Are we really serious about fighting crime?

January 27, 2017
Police leads residents of several communities in Hanover in a march against crime and violence on New Year's Day in 2015.

I am always amazed at how many of us in this country seem to be totally mentally unhinged. For many of us, not only do we have multiple personalities, those personalities are all active at the same time. What is interesting and disturbing is that those personalities are often in conflict with each other.

For example, the same people who call for the police to kill criminals are the same ones who block the roads and who are most vocal when they do. The same people who want an end to the violence are the ones who have the information the authorities need to make their case but refuse to pass it on.

They want to have their cake and eat it, too.

When I hear people talking about making Reneto Adams commissioner of police as a measure to solve the country's crime problem, it makes me laugh because many of these same people used to describe the man as evil whenever he and his men would take out suspected criminals under sometimes controversial circumstances.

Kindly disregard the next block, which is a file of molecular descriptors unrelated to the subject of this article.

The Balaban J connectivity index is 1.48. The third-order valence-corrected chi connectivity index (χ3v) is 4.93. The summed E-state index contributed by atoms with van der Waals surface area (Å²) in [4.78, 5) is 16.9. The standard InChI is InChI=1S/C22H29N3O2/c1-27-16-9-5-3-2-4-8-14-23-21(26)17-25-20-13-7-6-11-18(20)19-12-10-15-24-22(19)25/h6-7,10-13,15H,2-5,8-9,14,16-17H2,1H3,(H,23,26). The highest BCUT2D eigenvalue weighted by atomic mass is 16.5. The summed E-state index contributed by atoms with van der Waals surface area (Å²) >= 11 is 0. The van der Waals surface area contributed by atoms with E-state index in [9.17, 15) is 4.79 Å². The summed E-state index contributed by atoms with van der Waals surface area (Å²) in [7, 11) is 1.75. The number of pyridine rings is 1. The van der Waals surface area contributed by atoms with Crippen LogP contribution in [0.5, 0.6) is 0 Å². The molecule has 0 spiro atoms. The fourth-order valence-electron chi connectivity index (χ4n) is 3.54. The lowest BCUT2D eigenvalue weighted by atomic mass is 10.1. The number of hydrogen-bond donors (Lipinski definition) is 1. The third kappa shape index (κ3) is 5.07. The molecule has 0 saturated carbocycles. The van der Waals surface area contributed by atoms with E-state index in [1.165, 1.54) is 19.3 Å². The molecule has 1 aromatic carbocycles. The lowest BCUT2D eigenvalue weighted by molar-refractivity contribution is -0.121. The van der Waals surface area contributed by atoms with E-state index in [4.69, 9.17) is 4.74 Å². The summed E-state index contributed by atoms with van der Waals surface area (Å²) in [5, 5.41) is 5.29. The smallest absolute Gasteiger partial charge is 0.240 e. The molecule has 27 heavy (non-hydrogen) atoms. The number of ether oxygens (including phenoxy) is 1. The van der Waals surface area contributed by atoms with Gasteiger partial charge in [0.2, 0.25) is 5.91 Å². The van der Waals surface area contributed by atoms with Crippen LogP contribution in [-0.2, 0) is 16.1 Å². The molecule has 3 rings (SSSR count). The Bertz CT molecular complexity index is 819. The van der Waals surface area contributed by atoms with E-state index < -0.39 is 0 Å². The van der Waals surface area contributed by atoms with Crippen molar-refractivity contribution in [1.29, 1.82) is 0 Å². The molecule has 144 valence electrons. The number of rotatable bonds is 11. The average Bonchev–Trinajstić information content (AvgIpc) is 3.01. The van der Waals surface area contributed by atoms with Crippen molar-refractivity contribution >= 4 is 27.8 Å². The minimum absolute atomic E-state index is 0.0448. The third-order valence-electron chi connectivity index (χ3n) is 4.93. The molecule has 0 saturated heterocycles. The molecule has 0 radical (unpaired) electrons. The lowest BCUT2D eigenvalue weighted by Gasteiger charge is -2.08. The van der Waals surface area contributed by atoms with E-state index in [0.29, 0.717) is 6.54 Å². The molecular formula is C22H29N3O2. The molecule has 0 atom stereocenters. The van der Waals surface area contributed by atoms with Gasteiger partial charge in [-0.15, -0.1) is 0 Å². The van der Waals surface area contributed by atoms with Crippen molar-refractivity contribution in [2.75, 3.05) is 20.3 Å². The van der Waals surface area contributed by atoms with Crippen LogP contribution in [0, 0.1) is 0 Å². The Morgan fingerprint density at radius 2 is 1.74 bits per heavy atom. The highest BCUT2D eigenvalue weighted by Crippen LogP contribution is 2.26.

BETTER RELATIONSHIPS

 

Which brings me to the police. The hierarchy of the police force often talks about building better relationships with the communities they serve. It is a good thing to talk about, but an even better thing to get done.

All over the world, societies that have good working relationships with their security forces tend to have low incidences of crime and a generally harmonious, prosperous environment.

Yet, there are still too many incidents of police abuses. There are policemen who call grown men 'boy' and there are some who threaten innocent people. This doesn't make much sense. If the police are saying that they want to have a better relationship with the community, then they have to commit to it; every single member has to. Other than that, they are just blowing steam.

Finally, I hear former Minister of National Security Peter Bunting saying that the current minister, Robert Montague, is the wrong man for the job. Was he the right man for the job when crime was high and climbing under his tenure?

It is frustrating that we keep using crime as a political football in this country when the world is going crazy around us. And no, I am not referring to Donald Trump.

Montego Bay is the tourist capital of this country, and in the last month and a half, 175 murders have been committed in and around that town. If we don't realise that we are playing games with our bread and butter, maybe we really are out of our damned minds.

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